Beginnings of Miramar Park can be traced right to the very beginning of Miramar’s residential history, with “Plan of the town of Miramar North, Wellington’’ from 1906 [42] showing the outlines of what would be primarily tennis courts at the beginning of its existence. Subsequent plans show the development of larger fields catering towards team sports [43]. Miramar Park includes buildings and facilities that historically are a part of the green space, namely Miramar Bowling Club (est. 1946), Miramar Tennis Club and Miramar North Kindergarten. Today Miramar Park is the largest of three public recreation areas within the boundaries of the suburb. All three are predominantly designed and used for sports activities (Crawford Green Park—Football, softball; Polo Ground Park—Rugby, softball and Miramar Park—Football, cricket) but also serve the role of neighbourhood parks [44]. It is surrounded by single-family detached houses from the north, east and south and some larger, industrial buildings and warehouses from the west side. The park has four entrances (3 pedestrian and one for both pedestrians and vehicles) but is rather hidden from the view and removed from the main streets.
The second examined green area is Polińskiego Park in Warsaw, Poland. The park is located in the neighbourhood of Grochów, which is part of the Praga-South district. This neighbourhood had a bad reputation as poor and dangerous in the past but nowadays undergoes moderate gentrification, which has made it increasingly popular among the middle class. Therefore, the area around the park is both socially and spatially diverse. There are both social housing and private apartments here—from luxurious single-family houses to post-socialist 20-story blocks of flats. This diverse urban fabric reflects the high level of social mixing of the area. There are several parks in Grochów, providing residents with reasonably equal access to public green infrastructure. However, based on the identified urban edges [45], the area that can be described as the parks “neighbourhood” is approximately 160 ha, inhabited by over 20,000 people (The exact number of inhabitants is unknown as part of the population is not registered and data on the population are aggregated at the level of 18 city districts. These are large spatial units with even over 200,000 inhabitants. The estimated number of inhabitants of the Polińskiego Park’s “neighbourhood” is based on the National Electoral Commission’s [46] data on polling districts and Statistics Poland’s [47] data about non-adult inhabitants of the entire Praga-South district.). This area is bound by the railway line from the north and Grochowska Street (the main artery of the neighbourhood) from the south. The western and eastern edges are less clear and for this study have been traced along the larger streets used by public transport buses, and polling districts. On the other hand, the parks ‘neighbourhood’ is also wider for some users, especially dog owners, as Polińskiego Park has the largest paddock for dogs in the district.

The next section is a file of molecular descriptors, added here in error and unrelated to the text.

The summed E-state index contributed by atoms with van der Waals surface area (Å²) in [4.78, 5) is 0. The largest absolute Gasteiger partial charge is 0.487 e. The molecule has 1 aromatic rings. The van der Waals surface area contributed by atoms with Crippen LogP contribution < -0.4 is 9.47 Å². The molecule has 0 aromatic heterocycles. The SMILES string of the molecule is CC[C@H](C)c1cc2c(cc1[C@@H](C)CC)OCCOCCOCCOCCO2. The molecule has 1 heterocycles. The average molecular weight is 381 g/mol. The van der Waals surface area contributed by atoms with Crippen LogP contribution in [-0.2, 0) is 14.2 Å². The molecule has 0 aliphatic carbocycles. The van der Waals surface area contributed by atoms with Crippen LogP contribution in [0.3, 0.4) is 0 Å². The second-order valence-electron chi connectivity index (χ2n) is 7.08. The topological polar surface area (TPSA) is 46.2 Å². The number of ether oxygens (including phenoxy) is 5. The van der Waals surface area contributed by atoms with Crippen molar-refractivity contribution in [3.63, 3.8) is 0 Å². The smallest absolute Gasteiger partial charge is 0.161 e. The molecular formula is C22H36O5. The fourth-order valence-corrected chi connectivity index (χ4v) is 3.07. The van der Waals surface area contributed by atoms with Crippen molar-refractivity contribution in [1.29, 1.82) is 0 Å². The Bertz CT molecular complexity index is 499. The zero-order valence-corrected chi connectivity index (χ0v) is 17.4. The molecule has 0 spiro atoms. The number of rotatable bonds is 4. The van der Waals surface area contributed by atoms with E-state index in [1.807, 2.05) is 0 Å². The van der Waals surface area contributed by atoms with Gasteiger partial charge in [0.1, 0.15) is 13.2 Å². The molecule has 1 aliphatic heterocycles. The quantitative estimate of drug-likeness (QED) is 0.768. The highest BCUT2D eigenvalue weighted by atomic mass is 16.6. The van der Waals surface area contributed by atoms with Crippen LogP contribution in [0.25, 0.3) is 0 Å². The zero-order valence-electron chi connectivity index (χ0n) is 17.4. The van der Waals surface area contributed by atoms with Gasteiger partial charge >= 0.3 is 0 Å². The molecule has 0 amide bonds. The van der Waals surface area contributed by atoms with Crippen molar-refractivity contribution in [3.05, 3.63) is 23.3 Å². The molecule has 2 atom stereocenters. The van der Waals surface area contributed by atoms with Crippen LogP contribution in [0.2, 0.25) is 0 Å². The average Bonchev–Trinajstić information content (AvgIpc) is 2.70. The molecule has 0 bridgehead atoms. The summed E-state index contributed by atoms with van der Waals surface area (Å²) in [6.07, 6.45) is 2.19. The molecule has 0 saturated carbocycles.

Established in 1962, the park underwent a major modernization in 2016 and became one of the best-maintained parks in the entire city. During this renovation, Polińskiego park was also fenced and its spatial structure was arranged with a clear separation of individual functions such as a fenced sports field, a playground for children, and a paddock for dogs. The official area of the park is 5.52 ha, although the common area after installing the fence is slightly smaller (3.9 ha) The rest of the park is still available, but due to the adopted design solutions it is rarely used by people other than dog owners and the undesirables [48]. The latter uses of the park during the pandemic have not changed and are therefore not significant for the study. Table 1 summarises basic data on both research sites.

2.2. Pandemic Urban Ethnography as a Research Method